Jun 5 2008
Dear Ms. Strohmeyer,
Up until last year when we got some arcs, I hadn’t tried any of your books. After I read “The Sleeping Beauty Proposal” and “The Cinderella Pact,” I was hooked. When I opened a box of books Jane sent me, I clapped my hands when I saw your newest title, “Sweet Love.”
From the book blurb, I thought this would be skewed a little more towards Chick Lit. A feeling that was confirmed as I read: first person heroine POV, works slightly drudge job and is under appreciated by her bosses, has family “issues,” loves hero but is unsure of his feelings. And yet, Julie is far more than a ditzy CL heroine, the family concerns are realistic, she does get satisfaction from doing her job well and is rewarded by peer recognition and the hero, Michael, is in the book far more than is usual for this subgenre. Plus the humor, which I loved, is more wry, gentle sarcasm rather than falling-on-her-ass slapstick.
I’m fairly close in age to Julie and though I don’t have a teenage daughter, or any daughter for that matter, I do have an aging mother whose health has also started to decline. I remember when it hit me that my mother, such a stable presence in my life, is getting old. That she is no longer the youthful woman of my childhood and that sooner rather than later, I will lose her. I can fully understand Julie’s concern over her mother’s health. Her exasperation when her mother, who spent so long battling breast cancer, doesn’t want to go to the doctor unless she has to.
I can also sympathize with an aging parent who sometimes forgets things yet whose sense of humor can still zing me. My mother also has a drawer filled with recipes gathered over years of cooking – some fancy, some comfort food, all old favorites. Years ago I began to copy them for my own kitchen though there are some which due to the number of eggs, cups of sugar or whatnot required I seldom make. Like Julie, I think getting older and having to watch your waistline is a bitch.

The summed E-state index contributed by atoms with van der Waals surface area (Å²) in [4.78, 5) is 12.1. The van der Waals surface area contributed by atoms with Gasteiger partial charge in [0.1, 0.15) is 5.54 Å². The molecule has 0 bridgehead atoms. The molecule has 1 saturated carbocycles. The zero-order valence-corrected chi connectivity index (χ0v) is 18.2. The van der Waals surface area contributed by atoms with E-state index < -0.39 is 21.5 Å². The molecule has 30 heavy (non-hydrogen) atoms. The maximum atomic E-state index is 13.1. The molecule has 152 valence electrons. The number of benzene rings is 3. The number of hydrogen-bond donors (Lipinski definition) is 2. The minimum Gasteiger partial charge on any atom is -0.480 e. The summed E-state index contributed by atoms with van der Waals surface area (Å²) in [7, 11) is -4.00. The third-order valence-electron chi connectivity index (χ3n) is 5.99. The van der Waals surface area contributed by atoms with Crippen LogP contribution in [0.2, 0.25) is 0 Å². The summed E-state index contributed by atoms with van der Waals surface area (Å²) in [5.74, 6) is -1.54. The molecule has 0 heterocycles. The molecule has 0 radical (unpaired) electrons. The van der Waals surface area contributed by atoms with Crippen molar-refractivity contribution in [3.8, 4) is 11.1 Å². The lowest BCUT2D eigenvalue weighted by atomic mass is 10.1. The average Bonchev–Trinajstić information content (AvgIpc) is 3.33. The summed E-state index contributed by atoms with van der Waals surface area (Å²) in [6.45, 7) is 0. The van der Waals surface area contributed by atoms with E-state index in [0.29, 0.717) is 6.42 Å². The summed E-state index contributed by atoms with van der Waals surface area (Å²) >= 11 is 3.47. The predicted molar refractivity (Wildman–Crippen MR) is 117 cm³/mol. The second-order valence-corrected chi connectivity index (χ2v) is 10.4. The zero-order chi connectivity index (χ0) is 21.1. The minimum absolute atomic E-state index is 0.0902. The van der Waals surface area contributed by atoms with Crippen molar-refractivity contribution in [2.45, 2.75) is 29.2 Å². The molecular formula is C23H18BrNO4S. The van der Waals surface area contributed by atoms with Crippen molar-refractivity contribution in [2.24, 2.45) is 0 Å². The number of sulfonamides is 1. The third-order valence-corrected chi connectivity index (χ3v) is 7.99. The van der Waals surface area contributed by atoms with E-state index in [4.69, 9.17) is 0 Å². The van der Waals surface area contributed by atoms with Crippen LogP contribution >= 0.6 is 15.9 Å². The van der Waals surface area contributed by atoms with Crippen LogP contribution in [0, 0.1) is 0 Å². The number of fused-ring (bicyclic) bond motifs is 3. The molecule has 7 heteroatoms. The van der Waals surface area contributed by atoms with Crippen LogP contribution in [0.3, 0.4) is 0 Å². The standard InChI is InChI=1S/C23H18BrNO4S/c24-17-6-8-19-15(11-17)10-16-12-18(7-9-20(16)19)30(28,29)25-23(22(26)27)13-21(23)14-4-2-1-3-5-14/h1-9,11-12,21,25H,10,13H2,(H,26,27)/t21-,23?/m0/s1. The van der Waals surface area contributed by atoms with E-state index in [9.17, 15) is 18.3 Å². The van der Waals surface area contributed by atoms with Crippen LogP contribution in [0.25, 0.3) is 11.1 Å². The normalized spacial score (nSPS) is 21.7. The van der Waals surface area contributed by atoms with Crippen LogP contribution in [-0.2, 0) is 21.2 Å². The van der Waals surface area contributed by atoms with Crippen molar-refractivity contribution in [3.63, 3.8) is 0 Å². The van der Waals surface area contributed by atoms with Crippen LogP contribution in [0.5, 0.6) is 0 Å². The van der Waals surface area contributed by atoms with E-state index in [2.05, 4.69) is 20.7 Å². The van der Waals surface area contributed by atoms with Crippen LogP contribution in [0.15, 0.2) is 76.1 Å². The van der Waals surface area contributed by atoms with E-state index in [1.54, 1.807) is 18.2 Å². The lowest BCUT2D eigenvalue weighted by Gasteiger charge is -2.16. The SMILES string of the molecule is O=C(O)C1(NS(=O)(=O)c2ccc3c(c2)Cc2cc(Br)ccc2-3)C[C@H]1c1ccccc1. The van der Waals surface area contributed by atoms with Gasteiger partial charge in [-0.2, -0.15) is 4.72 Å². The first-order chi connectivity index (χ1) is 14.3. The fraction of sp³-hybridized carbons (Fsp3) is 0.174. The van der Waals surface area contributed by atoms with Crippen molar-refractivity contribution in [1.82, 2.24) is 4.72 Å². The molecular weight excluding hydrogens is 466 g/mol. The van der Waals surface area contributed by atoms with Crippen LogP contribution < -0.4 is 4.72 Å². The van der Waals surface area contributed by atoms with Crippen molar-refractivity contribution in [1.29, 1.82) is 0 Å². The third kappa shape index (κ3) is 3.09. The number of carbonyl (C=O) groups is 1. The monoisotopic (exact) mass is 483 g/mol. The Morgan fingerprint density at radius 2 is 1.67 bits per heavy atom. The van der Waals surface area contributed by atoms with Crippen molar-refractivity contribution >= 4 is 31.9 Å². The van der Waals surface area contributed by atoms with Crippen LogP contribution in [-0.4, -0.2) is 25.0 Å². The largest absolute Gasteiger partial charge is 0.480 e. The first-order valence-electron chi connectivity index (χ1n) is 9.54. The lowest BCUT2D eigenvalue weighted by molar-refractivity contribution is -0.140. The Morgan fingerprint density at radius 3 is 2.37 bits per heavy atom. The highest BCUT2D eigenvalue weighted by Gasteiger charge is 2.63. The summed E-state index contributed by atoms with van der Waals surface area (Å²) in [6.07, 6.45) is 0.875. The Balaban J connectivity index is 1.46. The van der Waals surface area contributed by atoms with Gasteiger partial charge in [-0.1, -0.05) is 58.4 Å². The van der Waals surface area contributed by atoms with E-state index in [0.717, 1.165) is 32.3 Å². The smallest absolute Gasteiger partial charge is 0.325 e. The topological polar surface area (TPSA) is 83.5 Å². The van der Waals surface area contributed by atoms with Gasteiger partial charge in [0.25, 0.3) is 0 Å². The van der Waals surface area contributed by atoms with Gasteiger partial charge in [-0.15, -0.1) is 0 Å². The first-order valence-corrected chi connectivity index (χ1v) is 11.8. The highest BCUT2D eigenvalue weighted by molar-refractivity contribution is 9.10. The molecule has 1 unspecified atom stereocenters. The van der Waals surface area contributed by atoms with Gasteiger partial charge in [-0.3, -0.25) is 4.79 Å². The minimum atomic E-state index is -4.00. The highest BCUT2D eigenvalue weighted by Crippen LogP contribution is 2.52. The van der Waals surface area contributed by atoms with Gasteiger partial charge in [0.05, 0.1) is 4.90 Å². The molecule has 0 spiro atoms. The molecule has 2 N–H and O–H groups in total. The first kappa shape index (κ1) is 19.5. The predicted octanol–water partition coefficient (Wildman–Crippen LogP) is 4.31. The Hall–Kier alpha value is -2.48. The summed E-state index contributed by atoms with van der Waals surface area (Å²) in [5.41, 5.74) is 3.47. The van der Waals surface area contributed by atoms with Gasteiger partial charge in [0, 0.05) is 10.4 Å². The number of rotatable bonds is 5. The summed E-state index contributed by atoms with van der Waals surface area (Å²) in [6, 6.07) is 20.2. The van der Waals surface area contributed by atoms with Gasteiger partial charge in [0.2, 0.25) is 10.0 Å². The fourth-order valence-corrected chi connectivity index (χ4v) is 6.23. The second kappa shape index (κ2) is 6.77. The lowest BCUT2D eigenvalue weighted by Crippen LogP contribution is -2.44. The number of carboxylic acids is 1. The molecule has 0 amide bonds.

My mother – to my knowledge – has never interfered with my love life so hasn’t needed to try and get me back together with “the love of my life.” Though if she had, I would love a series of classes about fancy French desserts too. But it’s going to take more than bonding over Almond Biscotti Tiramisu to fix what’s gone wrong between Julie and Michael.
I can understand why Julie initially thinks Michael has no romantic feelings for her due to his brotherly rejection of her youthful pass at him. Their subsequent marriages, divorces and professional clash over her investigative expose of the politician for whom he worked seals her belief that friendship is the best they can do. Julie does have reason to think he might be seeing someone else but as the book progresses, I thought that it was pretty darn obvious that his interest was in her and not the supposed “other woman.” As Julie’s brother tells her, a man who brings flowers and chocolate is looking to get laid. A man who brings window air conditioners, lugs them up two flights of stairs, installs them and then also cooks you dinner is looking for a place in your life.
Yes, Julie is heading towards middle age. Yes, she does have image issues – though not horrible ones. As the mother of a seventeen year old daughter, she knows her own chance for a wild and crazy youth is behind her. Michael is very attractive, well to do, sought after by other woman. I can understand how Julie would be willing to listen to someone she doesn’t even know telling her that Michael is deeply involved with a younger woman. But…several people she knows and trusts insist his interest is in her, never mind the man’s own actions and his repeated statements that he’s there for her, anytime and anywhere. I don’t even need his POV to know Julie’s The One for him. Her continued efforts to push him away eventually exasperated me as much as Michael.
As a relationship book about mothers and daughters, “Sweet Love” is fantastic. However, the romantic ups and downs, especially the downs, of Julie and Michael’s slowly rebudding love felt manipulated to serve the needs of the plot instead of freely flowing. The shallow, dessert lover in me oohed and aahed over the cover, though. B